Okay, I can think of 20 projects right now! The local schools have gardens but limited resources, they need teachers and volunteers to run the school garden programs. We could start a community compost, so the green waste being incinerated could go back in to the earth instead of into the atmosphere. We can pick the low hanging fruit, literally…there are dozens, if not hundreds of fruit trees loaded with citrus right now, that just goes to waste. We could take the citrus peels and make our own cleaning wipes. We can grow hundreds of pounds of tomatoes and have a canning party! We could volunteer at the Rancho, and help them with their gardens. We could collectively support bringing a community garden plot in out neighborhood. We can identify friends and neighbors with plenty of space and but no time to farm. There are strips of land for guerilla gardening as well.

But we have to start somewhere and perhaps a little meet up and food/seed swap would be a good start. What do you say the 1st Sunday in April? Now, where should we gather? How about the benches outside Rancho Los Cerritos? If you park in their lot, and walk straight ahead and take the low road…there are picnic benches in a pretty lovely setting! The alstroemeria on the little slope will probably be blooming by them…and the orchard in front of the Rancho is intoxicating right now…there are a zillion orange blossoms on the trees!! There is a red bud tree that is in full flower and their wisteria vine has begun to show as well. It would be a fun place to start and a nice walk around the grounds is an added bonus! The Rancho doesn’t open until 1:00pm, so we couldn’t get in to the area before that time. Hope this works, let me know!!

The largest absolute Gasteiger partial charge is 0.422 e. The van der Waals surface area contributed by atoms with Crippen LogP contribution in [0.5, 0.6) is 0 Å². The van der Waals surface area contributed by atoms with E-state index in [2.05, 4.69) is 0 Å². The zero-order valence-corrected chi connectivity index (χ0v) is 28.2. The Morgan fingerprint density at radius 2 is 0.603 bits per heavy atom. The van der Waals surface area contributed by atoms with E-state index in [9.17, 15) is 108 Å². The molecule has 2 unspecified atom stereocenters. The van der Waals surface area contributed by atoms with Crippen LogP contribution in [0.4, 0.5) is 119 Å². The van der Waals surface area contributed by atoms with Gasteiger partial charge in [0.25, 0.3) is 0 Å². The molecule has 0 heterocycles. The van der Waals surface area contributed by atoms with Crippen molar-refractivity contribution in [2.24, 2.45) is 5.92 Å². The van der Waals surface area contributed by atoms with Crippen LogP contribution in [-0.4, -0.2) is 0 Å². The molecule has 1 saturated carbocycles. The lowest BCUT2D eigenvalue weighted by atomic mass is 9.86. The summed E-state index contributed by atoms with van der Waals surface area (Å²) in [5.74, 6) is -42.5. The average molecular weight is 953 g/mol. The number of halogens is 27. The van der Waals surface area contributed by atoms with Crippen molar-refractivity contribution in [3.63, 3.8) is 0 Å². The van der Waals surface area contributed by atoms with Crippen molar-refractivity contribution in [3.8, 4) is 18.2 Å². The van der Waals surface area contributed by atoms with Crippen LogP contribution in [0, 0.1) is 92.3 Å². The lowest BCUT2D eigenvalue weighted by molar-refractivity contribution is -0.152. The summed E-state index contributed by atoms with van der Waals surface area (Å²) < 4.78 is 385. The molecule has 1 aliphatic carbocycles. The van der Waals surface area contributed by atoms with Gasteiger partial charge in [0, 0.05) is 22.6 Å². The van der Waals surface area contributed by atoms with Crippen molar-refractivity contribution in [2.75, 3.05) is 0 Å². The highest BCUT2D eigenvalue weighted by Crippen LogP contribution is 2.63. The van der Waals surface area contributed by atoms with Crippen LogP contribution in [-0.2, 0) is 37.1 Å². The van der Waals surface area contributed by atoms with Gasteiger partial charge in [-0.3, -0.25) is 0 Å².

If you’re on Facebook, we have a Community of Gardens page that you can join. If you’re not on Facebook, get on Facebook!

Also, the photo above is my 10 x 10 raised bed in December, last year. I planted a bunch of peas in the middle on the black rack. There was an x of celery, and four triangles filled with radishes, carrots, onion, cauliflower and broccoli. I jammed the plants in close together and thinned as I went, eating baby vegetables and making room for some of the plants to reach full size. I would go out and break off a few ribs of celery all summer, before they bolted late in July. You would be amazed at how much you can grow in a small space!